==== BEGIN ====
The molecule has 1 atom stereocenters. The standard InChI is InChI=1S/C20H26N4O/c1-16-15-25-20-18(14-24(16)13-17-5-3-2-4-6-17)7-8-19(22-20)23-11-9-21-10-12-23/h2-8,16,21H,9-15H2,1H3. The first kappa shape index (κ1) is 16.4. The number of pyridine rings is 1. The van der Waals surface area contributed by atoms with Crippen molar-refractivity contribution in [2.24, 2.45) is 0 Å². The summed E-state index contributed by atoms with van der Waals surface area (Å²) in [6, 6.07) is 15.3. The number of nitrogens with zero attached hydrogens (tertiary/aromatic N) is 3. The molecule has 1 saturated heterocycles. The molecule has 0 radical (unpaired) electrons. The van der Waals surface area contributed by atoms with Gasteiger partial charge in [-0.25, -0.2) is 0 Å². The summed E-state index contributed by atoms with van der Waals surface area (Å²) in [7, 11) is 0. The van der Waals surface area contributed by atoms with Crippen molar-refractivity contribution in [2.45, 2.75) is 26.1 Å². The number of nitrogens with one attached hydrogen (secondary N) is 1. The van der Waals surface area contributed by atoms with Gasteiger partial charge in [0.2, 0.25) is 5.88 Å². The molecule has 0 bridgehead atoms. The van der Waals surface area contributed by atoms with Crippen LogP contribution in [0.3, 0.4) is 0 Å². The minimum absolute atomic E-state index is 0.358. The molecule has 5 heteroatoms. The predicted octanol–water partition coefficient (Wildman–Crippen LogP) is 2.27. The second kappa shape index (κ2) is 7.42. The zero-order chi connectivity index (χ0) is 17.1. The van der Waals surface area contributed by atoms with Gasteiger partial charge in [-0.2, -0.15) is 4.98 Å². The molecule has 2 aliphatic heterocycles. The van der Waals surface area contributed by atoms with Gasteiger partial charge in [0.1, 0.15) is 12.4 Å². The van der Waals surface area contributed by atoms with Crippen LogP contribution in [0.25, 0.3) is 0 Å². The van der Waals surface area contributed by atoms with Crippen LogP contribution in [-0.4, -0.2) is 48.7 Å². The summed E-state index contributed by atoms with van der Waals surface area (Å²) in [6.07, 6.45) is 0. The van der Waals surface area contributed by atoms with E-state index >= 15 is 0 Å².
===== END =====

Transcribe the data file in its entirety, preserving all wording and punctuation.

The molecule has 1 atom stereocenters. The standard InChI is InChI=1S/C20H26N4O/c1-16-15-25-20-18(14-24(16)13-17-5-3-2-4-6-17)7-8-19(22-20)23-11-9-21-10-12-23/h2-8,16,21H,9-15H2,1H3. The first kappa shape index (κ1) is 16.4. The number of pyridine rings is 1. The van der Waals surface area contributed by atoms with Crippen molar-refractivity contribution in [2.24, 2.45) is 0 Å². The summed E-state index contributed by atoms with van der Waals surface area (Å²) in [6, 6.07) is 15.3. The number of nitrogens with zero attached hydrogens (tertiary/aromatic N) is 3. The molecule has 1 saturated heterocycles. The molecule has 0 radical (unpaired) electrons. The van der Waals surface area contributed by atoms with Gasteiger partial charge in [-0.25, -0.2) is 0 Å². The summed E-state index contributed by atoms with van der Waals surface area (Å²) in [7, 11) is 0. The van der Waals surface area contributed by atoms with Crippen molar-refractivity contribution in [2.45, 2.75) is 26.1 Å². The number of nitrogens with one attached hydrogen (secondary N) is 1. The van der Waals surface area contributed by atoms with Gasteiger partial charge in [0.2, 0.25) is 5.88 Å². The molecule has 0 bridgehead atoms. The van der Waals surface area contributed by atoms with Crippen LogP contribution in [0.3, 0.4) is 0 Å². The minimum absolute atomic E-state index is 0.358. The molecule has 5 heteroatoms. The predicted octanol–water partition coefficient (Wildman–Crippen LogP) is 2.27. The second kappa shape index (κ2) is 7.42. The zero-order chi connectivity index (χ0) is 17.1. The van der Waals surface area contributed by atoms with Gasteiger partial charge in [-0.2, -0.15) is 4.98 Å². The molecule has 2 aliphatic heterocycles. The van der Waals surface area contributed by atoms with Gasteiger partial charge in [0.1, 0.15) is 12.4 Å². The van der Waals surface area contributed by atoms with Crippen LogP contribution in [0.25, 0.3) is 0 Å². The van der Waals surface area contributed by atoms with Crippen LogP contribution in [-0.4, -0.2) is 48.7 Å². The summed E-state index contributed by atoms with van der Waals surface area (Å²) in [6.07, 6.45) is 0. The van der Waals surface area contributed by atoms with E-state index >= 15 is 0 Å².